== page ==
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A quick pointer to a new blog on the genomics scene that’s just been officially launched: Genomics Law Report, a corporate blog from legal firm Robinson, Bradshaw and Hinson. One of the contributors, Dan Vorhaus, is an advisor to the Personal Genome Project and provides one of the highest signal-to-noise ratio genomics feeds on Twitter.…

Photo Synthesis

I usually try to maintain a fairly single-minded focus on genomics on this blog, but Alex Wild’s current series of post on insect photography over at Photo Synthesis is simply stunning. Anyone interested in either photography or entomology – or simply appreciative of a beautiful image – should wander over and check them out. Alex’s…

Nutrigenomics is a word typically associated with shady companies trying to use genetic tests to sell you expensive diets – but GenomeWeb News reports that the area may finally be receiving some legitimate scientific attention: The Salk Institute today said that it will use a $5.5 million grant from the Leona M. and Harry B.…

I ranted yesterday about two misleading pieces in the Telegraph (an opinion piece from Steve Jones, and a follow-up article) that sequentially converted a debate between scientists over the value of genome-wide association studies and the future of genetic research into a broader indictment of the last few years of common disease genetics. Mark Walport,…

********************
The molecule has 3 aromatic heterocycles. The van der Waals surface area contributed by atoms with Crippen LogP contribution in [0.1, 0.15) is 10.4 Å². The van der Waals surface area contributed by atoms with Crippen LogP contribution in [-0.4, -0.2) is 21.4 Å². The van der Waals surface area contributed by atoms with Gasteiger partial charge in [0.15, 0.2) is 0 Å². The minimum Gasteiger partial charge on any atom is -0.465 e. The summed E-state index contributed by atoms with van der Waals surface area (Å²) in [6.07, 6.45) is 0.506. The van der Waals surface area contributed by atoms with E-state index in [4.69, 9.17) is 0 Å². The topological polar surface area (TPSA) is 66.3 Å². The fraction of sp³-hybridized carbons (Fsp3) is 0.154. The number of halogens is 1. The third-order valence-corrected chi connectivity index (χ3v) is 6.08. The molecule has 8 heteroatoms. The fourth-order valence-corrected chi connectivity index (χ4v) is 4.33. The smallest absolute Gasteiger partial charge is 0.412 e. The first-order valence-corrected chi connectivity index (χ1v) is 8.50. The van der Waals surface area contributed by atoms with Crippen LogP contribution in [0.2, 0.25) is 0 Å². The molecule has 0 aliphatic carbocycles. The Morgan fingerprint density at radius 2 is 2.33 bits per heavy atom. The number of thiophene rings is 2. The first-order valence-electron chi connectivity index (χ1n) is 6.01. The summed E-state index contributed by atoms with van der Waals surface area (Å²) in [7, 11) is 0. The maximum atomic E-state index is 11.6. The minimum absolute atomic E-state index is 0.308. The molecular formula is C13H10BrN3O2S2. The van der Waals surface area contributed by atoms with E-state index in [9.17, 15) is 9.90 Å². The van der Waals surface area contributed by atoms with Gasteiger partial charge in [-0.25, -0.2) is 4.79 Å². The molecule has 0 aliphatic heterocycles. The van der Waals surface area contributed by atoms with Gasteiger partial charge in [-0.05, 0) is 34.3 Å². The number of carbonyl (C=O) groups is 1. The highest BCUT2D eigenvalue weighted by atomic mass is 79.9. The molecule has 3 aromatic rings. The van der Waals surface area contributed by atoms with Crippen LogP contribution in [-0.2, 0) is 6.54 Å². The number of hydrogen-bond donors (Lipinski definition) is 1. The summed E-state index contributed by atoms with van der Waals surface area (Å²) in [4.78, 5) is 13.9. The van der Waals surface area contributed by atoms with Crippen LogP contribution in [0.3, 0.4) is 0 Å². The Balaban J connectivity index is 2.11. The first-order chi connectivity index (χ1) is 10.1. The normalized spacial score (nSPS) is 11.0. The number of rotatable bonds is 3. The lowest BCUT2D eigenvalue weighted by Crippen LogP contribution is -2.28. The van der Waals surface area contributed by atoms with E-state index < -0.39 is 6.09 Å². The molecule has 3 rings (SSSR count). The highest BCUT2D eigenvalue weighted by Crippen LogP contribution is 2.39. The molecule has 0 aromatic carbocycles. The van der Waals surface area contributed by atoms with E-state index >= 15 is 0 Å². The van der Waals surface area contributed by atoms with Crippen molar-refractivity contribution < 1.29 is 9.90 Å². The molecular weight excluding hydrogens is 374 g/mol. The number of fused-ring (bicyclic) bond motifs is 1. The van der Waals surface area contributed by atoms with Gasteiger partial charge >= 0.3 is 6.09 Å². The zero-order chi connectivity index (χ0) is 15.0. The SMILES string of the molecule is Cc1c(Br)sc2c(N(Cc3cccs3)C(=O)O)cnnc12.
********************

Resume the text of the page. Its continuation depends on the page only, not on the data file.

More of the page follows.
Mark Henderson reports that an influential UK think-tank, the Nuffield Council on Bioethics, has launched an inquiry into personalised medicine: The Nuffield working party includes nine scientists, social scientists, lawyers and philosophers. It will consider whether genetic tests ought to be regulated more tightly, and whether people who buy them and then consult their GPs…

Jonathan Eisen summarises the major themes from the Joint Genome Institute meeting. He has a numbered list of 20 highlights – here’s a few that I thought would be of most interest to Genetic Future readers: 2. Ecological and population genomics are truly the next big thing. 3. Related to the above point, one of the…

Dieting to fit into your genes

Mary Mangan at Open Helix predicts that personal genomics will trigger the appearance of a brand new eating disorder: geneorexia nervosa. …there will be a proportion of people who take their genetic information (which I know is of varying utility at best right now to those who have been sequenced ), and they’ll change their…

From an editorial in this week’s Nature: Indeed, researchers would do well to blog more than they do. The experience of journals such as Cell and PLoS ONE, which allow people to comment on papers online, suggests that researchers are very reluctant to engage in such forums. But the blogosphere tends to be less inhibited,…

Calling all Navigenics customers

Katherine Kelly is a molecular biology major at Princeton University currently writing her senior thesis on personal genome services. As part of her research she would like to interview customers of 23andMe and Navigenics about their experiences of the personal genomics process. The problem: although she can find plenty of 23andMe customers, she is yet…

Keith Robison from Omics! Omics! has a fun nostalgia piece looking back on his days in the midst of the genomics bubble of the late 90s. Subscribe to Genetic Future.